Rains Bring On Fungus of All Sorts; Here’s Your Organic Treatment Guide

Rain. We always seem to either get too much or not enough. This spring is bordering on the excessive side. Along with comes high humidity. Together they create the perfect conditions for fungal outbreaks.


If you haven’t seen them already, you’ll probably experience mushrooms popping up in your lawn, black spot appearing on your roses, and powdery mildew on your crape myrtles and many of your other plants. Worst of all, if you have Red Tipped Photinias or Indian Hawthorns, you will likely see spots on the leaves of the plant that signal an outbreak of Entomosporium – a fungal disease that can kill your plants if left untreated.


All of these problems can be treated with organic methods and products. We’ll explain what to use in each situation and help you to potentially head off premature plant death.


Mushrooms sprout up quickly in wet conditions. Although they are poisonous to consume, they won't harm your landscape.


Lawn Mushrooms

Mushrooms sprout up quickly in continually moist lawns and gardens, particularly in areas where you’ve laid mulch or perhaps have an old tree stump or other rotting organic matter. Fortunately, these are harmless to your landscape. (Just don’t eat them! They are poisonous to consume!) The mushrooms will disappear as soon as your garden has a chance to dry out. If you are concerned, you can treat for it by spreading horticultural corn meal on the affected area. Corn meal is a food product and so is safe to use around people and pets. Horticultural corn meal, which is the kind that we sell at Marshall Grain, has garlic added to increase the efficacy of the product. Corn meal and garlic are both non-specific fungicides, which means they will kill both beneficial and harmful fungi in the treated area. For this reason, horticultural corn meal is often used to treat Brown Patch in St. Augustine lawns.


Roses are common victims of Black Spot.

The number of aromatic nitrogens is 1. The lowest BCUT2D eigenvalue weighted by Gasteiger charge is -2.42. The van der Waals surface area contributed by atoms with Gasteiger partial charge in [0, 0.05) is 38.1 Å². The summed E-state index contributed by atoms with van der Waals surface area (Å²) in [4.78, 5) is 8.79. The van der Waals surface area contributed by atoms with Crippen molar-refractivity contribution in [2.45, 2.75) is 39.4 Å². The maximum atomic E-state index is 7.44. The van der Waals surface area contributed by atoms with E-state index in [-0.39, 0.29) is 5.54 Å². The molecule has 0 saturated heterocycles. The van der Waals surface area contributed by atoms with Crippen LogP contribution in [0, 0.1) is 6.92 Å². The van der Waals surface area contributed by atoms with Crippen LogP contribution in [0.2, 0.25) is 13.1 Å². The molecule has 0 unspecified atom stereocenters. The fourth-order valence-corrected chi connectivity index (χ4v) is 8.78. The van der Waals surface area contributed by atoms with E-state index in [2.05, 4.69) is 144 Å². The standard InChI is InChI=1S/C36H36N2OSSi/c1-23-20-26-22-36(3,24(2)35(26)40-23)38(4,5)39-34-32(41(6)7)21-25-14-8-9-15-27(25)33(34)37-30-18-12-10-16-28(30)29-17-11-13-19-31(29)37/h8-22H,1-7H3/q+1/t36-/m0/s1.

Black Spot

Black Spot primarily affects roses but can affect many other ornamental plants, too. First, make sure you remove any diseased leaves from the plant. Rake up and dispose of any plant debris on the ground as well. Once you’ve done that, you can choose from several organic products to bring the problem under control. These include Neem Oil (either 70% or 100%), Monterey Complete Disease Control, and Ferti-lome’s Triple Action (a blend of Neem Oil and Pyrethrin). Sulfur and Potassium Bicarbonate can also be used as fungicides. Spray the entire plant — make sure you cover both sides of the leaves, the stems, and the trunk (or canes). This should be repeated every 10 to 14 days. Avoid spraying in the middle of the day to prevent the oil from burning the plant. Always spray in the early morning (before 10 a.m.), if possible. Otherwise, spray in the evening around sunset.


Since Black Spot can also live in the soil, a third option is to spread horticultural corn meal around the base of the plant. You may also want to try drenching the soil with 100% Neem Oil. While 70% Neem extract is usually sufficient as a foliar spray, it is not effective as a soil drench.


Sprays and drenches need to be applied regularly during spring and fall to bring outbreaks under control.


Another organic solution is to plant Society Garlic near your roses (within 6 ft). As we mentioned above, garlic is a natural fungicide, so by planting it in the same area as your roses, it works systemically as a natural preventative.


Note: Roses and other plants can also develop spots in response to heat stress, particularly when temperatures soar into the 100’s. This problem should not be confused with Black Spot fungus. Never apply foliar sprays in the heat of the day or you will burn your plants.